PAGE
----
It’s a chilly Monday morning and Brianna Downing, the owner of Stoop & Stank tees, is taking a walk around her Philadelphia neighborhood as her car warms up in her driveway. During the ten-minute stroll, she prays, breathes in the fresh air, and meditates. It’s part of her daily self care ritual. For this entrepreneur, who single-handedly runs an e-commerce business, multitasking is the name of the game.
Before heading to the coworking space where she stores her inventory of pop-savvy logo tees and sweatshirts, Brianna sees her son off to school, opens her laptop, and prints out the order manifests that have come in overnight.
Like many retail business owners, the mom and solopreneur is in the throes of her busiest time of year.
“I’m on the go all day— folding, packing, shipping orders, and doing marketing in between,” she told ESSENCE. “For me, things really start to pick up in November. That’s when orders for hoodies and sweatshirts start to pour in,” she said.
If the holidays are grind season for retail business owners like Brianna, Black Friday is their Super Bowl.
According to a 2021 American Express survey of small business owners, 78% said holiday sales would likely determine whether they can stay afloat in 2022. For Black-owned business owners, the stakes are often much higher; the period between November and early January can make or break their bottom lines.
With African American spending power at a record $1.6 trillion last year, the holidays are an excellent opportunity to circulate those dollars internally. Briana, whose apparel brand is rooted in Black culture, says her community always shows up during the holiday season.
“I’ve been blessed with customers who typically buy several items per order,” she said. “This year, for the month of November, to date—I am already ahead of last year’s numbers by 59%, so I am hoping for a great Black Friday turnout that surpasses last year’s as well.”
We want to see all Black businesses survive and thrive this year. So, here are 7 easy ways to find and support Black-owned enterprises this Black Friday and beyond:
Ask yourself, “Can I Buy This Black?”
With massive online retailers like Amazon and Walmart, it couldn’t be easier or more convenient to get precisely what you want delivered to your doorstep. But, before you hit that one-click for same-day delivery button, ask yourself, “can I buy this from a Black owned business? If the answer is yes, do it.
Shop Hashtags Like a Pro.
Hair care, candles, apparel, makeup—If you want it, there’s probably a hashtag for it. Drop #BuyBlackFriday, #BlackOwned, and any number of niche hashtags in your Instagram search bar and, viola! Thousands of retail options are yours for the scrolling.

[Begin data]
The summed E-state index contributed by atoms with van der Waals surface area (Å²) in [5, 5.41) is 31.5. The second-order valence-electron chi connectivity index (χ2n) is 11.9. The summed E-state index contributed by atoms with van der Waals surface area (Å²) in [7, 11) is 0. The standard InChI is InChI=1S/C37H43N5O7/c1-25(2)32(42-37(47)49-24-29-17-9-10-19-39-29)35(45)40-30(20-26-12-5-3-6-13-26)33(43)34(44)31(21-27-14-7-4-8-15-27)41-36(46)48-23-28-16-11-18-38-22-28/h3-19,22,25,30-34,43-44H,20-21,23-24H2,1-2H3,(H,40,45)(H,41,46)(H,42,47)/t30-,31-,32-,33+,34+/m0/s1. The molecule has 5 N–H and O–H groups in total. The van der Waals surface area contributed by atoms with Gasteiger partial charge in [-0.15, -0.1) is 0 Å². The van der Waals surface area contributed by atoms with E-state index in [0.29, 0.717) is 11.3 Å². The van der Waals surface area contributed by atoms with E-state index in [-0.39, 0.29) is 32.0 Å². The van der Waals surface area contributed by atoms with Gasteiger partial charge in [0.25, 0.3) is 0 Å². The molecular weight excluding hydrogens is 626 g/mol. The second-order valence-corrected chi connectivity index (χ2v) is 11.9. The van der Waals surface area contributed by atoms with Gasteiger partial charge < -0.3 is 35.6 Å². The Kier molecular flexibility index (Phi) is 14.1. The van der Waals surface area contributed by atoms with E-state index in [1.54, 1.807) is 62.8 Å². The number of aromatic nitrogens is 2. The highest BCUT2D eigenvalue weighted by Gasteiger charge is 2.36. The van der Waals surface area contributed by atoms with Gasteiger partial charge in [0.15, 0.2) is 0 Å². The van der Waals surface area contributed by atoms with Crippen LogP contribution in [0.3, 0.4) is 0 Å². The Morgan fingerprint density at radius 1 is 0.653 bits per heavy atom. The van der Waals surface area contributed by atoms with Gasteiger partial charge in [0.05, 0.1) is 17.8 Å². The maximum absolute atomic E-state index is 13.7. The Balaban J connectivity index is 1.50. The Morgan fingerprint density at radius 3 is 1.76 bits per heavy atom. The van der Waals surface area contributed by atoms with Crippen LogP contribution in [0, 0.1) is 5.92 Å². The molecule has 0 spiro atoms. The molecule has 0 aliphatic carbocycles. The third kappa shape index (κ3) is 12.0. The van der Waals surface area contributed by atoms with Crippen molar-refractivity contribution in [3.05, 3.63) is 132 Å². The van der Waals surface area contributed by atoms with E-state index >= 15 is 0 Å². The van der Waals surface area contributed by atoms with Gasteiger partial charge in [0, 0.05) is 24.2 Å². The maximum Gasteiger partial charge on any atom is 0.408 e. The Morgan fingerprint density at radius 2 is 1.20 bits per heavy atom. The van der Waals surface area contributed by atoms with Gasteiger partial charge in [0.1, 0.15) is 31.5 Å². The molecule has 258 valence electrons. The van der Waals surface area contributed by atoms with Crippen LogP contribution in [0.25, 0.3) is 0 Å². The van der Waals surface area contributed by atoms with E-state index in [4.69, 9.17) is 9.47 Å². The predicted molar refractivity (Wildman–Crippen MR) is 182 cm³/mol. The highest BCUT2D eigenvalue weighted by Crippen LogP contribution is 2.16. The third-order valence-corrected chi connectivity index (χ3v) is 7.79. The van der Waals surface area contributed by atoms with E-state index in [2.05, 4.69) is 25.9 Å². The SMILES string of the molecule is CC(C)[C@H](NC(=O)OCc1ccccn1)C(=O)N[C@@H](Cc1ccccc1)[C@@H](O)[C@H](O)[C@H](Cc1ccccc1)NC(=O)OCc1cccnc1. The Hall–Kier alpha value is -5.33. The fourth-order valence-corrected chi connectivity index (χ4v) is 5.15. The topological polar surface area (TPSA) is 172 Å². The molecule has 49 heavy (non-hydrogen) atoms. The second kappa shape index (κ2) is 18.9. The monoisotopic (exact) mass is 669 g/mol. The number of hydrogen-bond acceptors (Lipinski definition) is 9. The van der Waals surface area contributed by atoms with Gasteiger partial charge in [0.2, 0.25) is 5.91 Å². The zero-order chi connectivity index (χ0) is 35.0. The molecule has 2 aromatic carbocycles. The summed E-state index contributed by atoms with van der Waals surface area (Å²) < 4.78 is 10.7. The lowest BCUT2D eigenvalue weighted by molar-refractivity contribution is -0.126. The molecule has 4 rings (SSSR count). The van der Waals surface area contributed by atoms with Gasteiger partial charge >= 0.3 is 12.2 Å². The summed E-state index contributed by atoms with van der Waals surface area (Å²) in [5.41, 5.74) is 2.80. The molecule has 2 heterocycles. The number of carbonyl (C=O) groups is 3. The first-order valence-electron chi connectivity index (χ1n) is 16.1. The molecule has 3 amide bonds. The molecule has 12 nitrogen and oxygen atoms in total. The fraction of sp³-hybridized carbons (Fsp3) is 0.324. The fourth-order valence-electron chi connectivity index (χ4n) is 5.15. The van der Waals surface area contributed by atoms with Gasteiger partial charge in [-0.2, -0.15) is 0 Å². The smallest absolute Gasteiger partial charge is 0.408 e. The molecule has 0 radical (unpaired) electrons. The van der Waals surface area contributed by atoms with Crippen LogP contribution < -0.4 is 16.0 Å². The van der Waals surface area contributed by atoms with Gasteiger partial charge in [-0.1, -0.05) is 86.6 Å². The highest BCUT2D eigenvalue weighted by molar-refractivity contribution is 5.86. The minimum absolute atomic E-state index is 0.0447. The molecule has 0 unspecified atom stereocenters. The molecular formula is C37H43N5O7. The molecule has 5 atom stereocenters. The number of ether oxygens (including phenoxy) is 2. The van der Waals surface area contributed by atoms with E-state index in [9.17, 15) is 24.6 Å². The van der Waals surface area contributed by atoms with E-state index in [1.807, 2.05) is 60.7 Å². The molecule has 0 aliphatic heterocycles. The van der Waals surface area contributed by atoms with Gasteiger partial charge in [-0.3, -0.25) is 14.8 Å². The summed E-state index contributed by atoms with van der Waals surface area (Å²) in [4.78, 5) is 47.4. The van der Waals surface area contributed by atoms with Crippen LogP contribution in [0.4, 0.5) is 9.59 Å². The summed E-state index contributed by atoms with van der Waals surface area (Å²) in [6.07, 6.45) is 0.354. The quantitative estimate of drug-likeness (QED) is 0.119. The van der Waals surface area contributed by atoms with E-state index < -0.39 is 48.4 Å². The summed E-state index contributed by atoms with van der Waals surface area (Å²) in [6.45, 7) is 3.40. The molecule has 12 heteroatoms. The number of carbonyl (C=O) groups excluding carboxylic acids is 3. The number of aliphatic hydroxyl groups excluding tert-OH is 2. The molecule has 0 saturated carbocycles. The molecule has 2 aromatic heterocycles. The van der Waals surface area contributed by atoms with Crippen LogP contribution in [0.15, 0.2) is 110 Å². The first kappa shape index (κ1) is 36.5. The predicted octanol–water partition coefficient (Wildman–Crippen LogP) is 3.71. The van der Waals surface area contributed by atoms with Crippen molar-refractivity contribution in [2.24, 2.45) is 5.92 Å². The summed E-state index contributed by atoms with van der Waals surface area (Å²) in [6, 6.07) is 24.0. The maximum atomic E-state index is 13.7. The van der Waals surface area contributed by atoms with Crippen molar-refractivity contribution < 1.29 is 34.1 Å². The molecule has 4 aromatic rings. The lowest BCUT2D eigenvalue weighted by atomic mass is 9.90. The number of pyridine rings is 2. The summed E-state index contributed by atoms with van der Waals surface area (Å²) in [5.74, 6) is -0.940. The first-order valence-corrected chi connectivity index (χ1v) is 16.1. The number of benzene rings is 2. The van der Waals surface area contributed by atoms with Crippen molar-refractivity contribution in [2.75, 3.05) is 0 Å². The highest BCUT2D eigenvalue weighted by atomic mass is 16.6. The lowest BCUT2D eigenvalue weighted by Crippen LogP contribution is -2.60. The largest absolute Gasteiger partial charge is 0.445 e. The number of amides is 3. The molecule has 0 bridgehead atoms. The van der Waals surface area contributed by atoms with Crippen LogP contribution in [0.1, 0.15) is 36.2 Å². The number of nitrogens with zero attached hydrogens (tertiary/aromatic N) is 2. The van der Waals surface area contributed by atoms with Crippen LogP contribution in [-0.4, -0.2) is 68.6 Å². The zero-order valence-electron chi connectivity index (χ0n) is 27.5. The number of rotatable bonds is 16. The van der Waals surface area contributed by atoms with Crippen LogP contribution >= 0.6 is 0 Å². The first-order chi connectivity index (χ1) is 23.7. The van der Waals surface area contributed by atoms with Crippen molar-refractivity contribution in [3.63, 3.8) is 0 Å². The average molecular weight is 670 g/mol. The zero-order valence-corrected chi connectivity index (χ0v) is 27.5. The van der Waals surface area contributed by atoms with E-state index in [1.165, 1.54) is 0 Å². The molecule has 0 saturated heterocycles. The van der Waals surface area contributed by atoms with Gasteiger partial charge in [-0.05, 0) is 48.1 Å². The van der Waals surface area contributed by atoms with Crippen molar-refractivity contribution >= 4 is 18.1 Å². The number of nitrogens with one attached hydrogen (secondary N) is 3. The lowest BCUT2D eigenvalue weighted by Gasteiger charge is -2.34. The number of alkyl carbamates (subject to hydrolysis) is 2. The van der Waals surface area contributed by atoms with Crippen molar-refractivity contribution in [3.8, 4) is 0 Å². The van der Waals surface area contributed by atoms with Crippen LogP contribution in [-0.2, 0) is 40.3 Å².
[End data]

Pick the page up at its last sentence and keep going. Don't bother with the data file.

Buy A Gift Card.
Everyone benefits when you buy a gift card from a Black-owned business. The retailer gets to profit from much needed foot traffic during their post-holiday slow season. The recipient gets to choose exactly what they want, and you get an easy win.
Spread The Word.
That new curling cream you swear by, that restaurant that consistently serves up deliciousness, the handmade body butter that keeps you glowing—if you love it, post it. Word of mouth is the gift that keeps on giving.
Highlighting your favorite Black-owned businesses across socials does wonders for small businesses. Be sure to hashtag your post so others can discover your favorite products.
Consult a Black Business Directory.
Not sure how to find the business that has exactly what you’re looking for? There are tons of Black-owned business directories on Beyonce ́ ‘s internet, Official Black Wallstreet, Black Business Green Book, Black Woman Owned, and We Buy Black are just a few of them.
Be Patient With Small Businesses.
Your hard earned dollars deserve immaculate service, but your locally owned boutique likely lacks the infrastructure of the multi-global corporations that have set the bar near perfection for service and delivery. When patronizing small businesses, it’s probably necessary to set reasonable expectations and be prepared to extend a little holiday grace.
Black Shop Friday.
In partnership with the city of Chicago, the Chicago Urban League is encouraging locals to patronize African-American-owned businesses this Friday. The advocacy organization is launching its “Black Shop Friday” website on Thanksgiving day, listing more than 700 local black-owned businesses to support.
Check the National Urban League affiliate directory to learn if your local chapter supports this, or similar efforts.